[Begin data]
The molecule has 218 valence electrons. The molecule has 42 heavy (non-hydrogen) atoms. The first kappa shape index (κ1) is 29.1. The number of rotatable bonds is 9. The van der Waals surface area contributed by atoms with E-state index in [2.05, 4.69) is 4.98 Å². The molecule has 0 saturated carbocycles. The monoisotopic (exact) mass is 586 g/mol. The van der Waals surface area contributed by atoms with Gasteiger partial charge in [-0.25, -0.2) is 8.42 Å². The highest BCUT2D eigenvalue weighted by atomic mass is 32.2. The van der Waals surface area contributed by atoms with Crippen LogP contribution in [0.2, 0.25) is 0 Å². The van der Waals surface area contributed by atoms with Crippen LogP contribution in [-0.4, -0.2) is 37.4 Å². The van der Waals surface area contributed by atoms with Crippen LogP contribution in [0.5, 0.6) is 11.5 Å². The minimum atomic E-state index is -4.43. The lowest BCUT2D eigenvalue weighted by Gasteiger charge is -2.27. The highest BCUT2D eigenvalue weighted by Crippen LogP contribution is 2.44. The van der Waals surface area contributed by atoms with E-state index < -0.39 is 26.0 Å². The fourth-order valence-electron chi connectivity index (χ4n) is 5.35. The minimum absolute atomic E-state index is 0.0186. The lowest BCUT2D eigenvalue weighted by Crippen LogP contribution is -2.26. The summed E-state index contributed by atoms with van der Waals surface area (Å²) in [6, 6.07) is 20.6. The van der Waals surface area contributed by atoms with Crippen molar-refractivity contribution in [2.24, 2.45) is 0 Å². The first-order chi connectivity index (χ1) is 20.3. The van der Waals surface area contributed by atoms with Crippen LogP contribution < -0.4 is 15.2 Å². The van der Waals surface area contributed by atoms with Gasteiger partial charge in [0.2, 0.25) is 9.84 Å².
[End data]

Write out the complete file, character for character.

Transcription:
The molecule has 218 valence electrons. The molecule has 42 heavy (non-hydrogen) atoms. The first kappa shape index (κ1) is 29.1. The number of rotatable bonds is 9. The van der Waals surface area contributed by atoms with E-state index in [2.05, 4.69) is 4.98 Å². The molecule has 0 saturated carbocycles. The monoisotopic (exact) mass is 586 g/mol. The van der Waals surface area contributed by atoms with Gasteiger partial charge in [-0.25, -0.2) is 8.42 Å². The highest BCUT2D eigenvalue weighted by atomic mass is 32.2. The van der Waals surface area contributed by atoms with Crippen LogP contribution in [0.2, 0.25) is 0 Å². The van der Waals surface area contributed by atoms with Crippen LogP contribution in [-0.4, -0.2) is 37.4 Å². The van der Waals surface area contributed by atoms with Crippen LogP contribution in [0.5, 0.6) is 11.5 Å². The minimum atomic E-state index is -4.43. The lowest BCUT2D eigenvalue weighted by Gasteiger charge is -2.27. The highest BCUT2D eigenvalue weighted by Crippen LogP contribution is 2.44. The van der Waals surface area contributed by atoms with E-state index < -0.39 is 26.0 Å². The fourth-order valence-electron chi connectivity index (χ4n) is 5.35. The minimum absolute atomic E-state index is 0.0186. The lowest BCUT2D eigenvalue weighted by Crippen LogP contribution is -2.26. The summed E-state index contributed by atoms with van der Waals surface area (Å²) in [6, 6.07) is 20.6. The van der Waals surface area contributed by atoms with Crippen molar-refractivity contribution in [2.24, 2.45) is 0 Å². The first-order chi connectivity index (χ1) is 20.3. The van der Waals surface area contributed by atoms with Crippen LogP contribution < -0.4 is 15.2 Å². The van der Waals surface area contributed by atoms with Gasteiger partial charge in [0.2, 0.25) is 9.84 Å².